The Stour Valley with its mix of riverside water meadows, wheat fields & woodland on the borders of Suffolk & Essex was immortalised in the 19thc by the paintings of John Constable & before him Thomas Gainsborough.
Today that same area between Bures & the estuary is preserved as the Dedham Vale Area of Outstanding Natural Beauty.
We are a group of twenty six farmers who collectively own the 8,000 hectares or 20,000 acres of land that makes up nearly all of the AONB and its proposed upstream extension. Between us we produced last year about 26,000 tons of sugar beet, 29,000 tons of vegetables & 15,000 tons of cereals and maize. We also fattened several hundred cattle & sheep : & we harvested 465 of the cricket bat willows that are now so characteristic of the valley, which will in turn be shaped to make 6,500 cricket bats. We also felled & sold 350 tons of other timber as part of our long term woodland regeneration plans.
We have come together as a Cluster – more formally since spring 2019 – to enable conservation effort on a landscape scale and to promote biodiversity in the Dedham Vale, so that we help safeguard it for future generations. Two thirds of our collective land is already in a Higher Level Stewardship scheme, but we believe that together we can do much more for nature & intend to do so. Our priority is to combine agricultural productivity on the best arable land with conservation & biodiversity recovery on a landscape scale across the whole.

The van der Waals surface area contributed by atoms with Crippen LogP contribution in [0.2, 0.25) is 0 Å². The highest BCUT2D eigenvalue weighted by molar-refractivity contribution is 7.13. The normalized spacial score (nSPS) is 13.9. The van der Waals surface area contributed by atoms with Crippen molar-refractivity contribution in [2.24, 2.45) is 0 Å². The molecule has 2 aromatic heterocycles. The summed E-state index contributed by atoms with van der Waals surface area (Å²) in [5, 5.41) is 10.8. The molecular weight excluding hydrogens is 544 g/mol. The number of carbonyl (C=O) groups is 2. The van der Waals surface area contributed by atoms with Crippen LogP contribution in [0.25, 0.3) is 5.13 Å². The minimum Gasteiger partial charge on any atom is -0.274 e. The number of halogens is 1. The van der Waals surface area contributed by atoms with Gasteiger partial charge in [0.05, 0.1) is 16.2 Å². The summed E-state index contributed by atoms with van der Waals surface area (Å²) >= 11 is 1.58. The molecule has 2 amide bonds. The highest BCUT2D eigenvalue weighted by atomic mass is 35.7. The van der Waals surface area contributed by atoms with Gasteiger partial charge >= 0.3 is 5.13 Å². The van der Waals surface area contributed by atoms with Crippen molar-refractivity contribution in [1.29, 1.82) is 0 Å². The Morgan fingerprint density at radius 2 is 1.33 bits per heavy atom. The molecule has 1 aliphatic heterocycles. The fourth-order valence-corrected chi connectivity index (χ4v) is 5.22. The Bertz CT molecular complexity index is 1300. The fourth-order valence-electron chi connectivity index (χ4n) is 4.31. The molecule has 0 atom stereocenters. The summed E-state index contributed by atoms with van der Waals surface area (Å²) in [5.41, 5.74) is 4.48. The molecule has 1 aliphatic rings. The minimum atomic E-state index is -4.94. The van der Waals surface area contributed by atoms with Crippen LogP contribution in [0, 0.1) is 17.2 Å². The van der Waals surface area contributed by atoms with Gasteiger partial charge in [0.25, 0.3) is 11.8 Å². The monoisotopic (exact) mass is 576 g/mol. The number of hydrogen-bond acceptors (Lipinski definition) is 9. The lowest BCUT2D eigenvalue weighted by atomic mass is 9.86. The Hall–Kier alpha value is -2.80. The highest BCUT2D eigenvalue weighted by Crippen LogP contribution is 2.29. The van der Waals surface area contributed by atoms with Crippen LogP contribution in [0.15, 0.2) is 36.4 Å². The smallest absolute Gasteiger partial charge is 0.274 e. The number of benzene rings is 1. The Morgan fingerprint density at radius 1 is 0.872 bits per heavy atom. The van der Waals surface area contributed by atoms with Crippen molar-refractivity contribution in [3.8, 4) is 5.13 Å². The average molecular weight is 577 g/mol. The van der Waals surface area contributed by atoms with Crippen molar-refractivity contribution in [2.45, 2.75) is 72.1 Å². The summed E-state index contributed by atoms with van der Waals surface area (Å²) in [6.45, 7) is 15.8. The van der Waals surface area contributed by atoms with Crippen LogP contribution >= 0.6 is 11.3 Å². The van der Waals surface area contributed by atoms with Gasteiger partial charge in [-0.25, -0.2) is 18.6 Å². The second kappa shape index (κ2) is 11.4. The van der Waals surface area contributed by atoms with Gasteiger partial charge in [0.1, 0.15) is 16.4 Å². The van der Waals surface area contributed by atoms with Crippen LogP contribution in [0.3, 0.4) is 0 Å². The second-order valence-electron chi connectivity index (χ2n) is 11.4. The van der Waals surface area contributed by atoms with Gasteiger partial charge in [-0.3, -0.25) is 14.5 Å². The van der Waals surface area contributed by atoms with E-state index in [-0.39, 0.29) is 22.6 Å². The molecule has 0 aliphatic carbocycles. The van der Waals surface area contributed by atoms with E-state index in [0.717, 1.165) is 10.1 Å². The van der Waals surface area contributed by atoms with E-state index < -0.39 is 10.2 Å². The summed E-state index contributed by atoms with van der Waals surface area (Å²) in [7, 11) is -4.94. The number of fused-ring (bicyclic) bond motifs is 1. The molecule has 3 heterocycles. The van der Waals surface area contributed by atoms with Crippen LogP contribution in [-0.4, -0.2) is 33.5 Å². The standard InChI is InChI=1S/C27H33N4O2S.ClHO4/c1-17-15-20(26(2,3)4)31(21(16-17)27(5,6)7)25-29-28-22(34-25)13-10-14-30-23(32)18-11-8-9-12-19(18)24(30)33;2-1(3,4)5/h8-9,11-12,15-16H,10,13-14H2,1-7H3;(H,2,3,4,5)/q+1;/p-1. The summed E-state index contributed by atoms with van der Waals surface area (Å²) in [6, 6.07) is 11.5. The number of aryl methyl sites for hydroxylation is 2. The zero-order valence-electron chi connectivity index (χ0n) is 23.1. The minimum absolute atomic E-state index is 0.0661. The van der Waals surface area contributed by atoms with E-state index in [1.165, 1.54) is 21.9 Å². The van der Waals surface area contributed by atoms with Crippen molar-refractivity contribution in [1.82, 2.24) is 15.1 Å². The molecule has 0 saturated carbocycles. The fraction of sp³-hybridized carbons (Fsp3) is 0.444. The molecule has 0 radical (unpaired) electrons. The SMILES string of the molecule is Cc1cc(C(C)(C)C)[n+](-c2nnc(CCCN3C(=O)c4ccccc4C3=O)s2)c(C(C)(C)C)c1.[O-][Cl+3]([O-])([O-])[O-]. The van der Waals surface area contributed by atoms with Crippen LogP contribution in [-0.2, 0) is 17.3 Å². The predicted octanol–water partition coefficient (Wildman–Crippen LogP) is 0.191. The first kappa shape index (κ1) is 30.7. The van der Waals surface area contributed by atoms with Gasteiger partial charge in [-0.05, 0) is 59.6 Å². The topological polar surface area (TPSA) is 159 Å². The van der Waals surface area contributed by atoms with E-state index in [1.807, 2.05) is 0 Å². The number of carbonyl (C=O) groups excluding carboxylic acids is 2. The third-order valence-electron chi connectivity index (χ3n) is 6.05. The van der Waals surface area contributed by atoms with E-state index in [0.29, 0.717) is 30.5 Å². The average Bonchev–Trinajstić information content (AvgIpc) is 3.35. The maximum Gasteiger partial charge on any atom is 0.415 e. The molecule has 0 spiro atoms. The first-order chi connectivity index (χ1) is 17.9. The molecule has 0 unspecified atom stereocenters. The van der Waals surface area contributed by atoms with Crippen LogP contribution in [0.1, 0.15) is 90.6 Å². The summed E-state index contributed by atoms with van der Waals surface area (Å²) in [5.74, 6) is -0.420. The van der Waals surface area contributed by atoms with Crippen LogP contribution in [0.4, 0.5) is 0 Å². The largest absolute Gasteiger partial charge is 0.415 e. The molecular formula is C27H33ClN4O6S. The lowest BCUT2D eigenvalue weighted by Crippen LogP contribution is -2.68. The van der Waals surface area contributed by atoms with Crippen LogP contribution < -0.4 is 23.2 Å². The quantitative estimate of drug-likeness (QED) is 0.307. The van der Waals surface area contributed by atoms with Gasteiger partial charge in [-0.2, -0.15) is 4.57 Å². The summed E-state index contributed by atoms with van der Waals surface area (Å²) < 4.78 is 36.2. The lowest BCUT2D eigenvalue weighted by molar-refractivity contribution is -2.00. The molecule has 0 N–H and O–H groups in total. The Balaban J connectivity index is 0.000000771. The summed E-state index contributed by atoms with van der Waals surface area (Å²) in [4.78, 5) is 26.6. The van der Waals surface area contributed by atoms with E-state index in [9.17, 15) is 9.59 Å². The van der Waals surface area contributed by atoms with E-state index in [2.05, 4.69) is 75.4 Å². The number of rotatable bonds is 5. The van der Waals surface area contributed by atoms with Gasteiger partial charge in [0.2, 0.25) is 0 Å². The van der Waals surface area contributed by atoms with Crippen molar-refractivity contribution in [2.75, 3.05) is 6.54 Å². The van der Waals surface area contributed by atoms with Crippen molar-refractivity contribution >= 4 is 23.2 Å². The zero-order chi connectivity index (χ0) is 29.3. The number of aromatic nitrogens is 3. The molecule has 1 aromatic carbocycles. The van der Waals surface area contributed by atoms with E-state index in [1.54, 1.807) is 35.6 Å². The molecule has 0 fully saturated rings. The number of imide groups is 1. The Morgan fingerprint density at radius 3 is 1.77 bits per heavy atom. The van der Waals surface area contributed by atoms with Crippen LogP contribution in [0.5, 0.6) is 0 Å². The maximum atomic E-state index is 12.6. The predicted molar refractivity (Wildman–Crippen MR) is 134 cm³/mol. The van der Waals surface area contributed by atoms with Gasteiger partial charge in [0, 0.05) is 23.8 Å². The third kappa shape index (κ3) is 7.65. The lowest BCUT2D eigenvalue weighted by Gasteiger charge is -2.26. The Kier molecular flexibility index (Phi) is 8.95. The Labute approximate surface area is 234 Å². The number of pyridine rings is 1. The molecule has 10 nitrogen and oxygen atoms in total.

We are learning from other Farmer Clusters & have engaged an ecologist who is an experienced farm conservation advisor as our Facilitator.
We will continue to steward & if feasible increase our 1,900 hectares of riverside grazing & valley pasture, our 900 hectares of woodland, our 310 kms of hedges & the 95 ponds & lakes in the catchment. And of course to husband the 50 kms of river bank (Stour, Box & Brett) & 90 kms of footpaths & bridle ways of which we are custodians.
We have defined key indicator species – including lapwing, barn owl, English partridge, hedgehog, water vole, pollinating insects & native black poplars – and we will be seeking to expand the habitat that will encourage the gradual increase of those species & the overall biodiversity of the Stour Valley.
Our member group includes the Suffolk Wildlife Trust who own Ager Fen at the west end of the catchment & the RSPB who own the Cattawade Marshes at the east end- plus the National Trust around Flatford Mill & Dedham. We benefit from their support & advice, as we do from the Stour Valley & Dedham Vale team, the Environment Agency, the Essex Wildlife Trust, the Natural England officers and the Forestry Commission.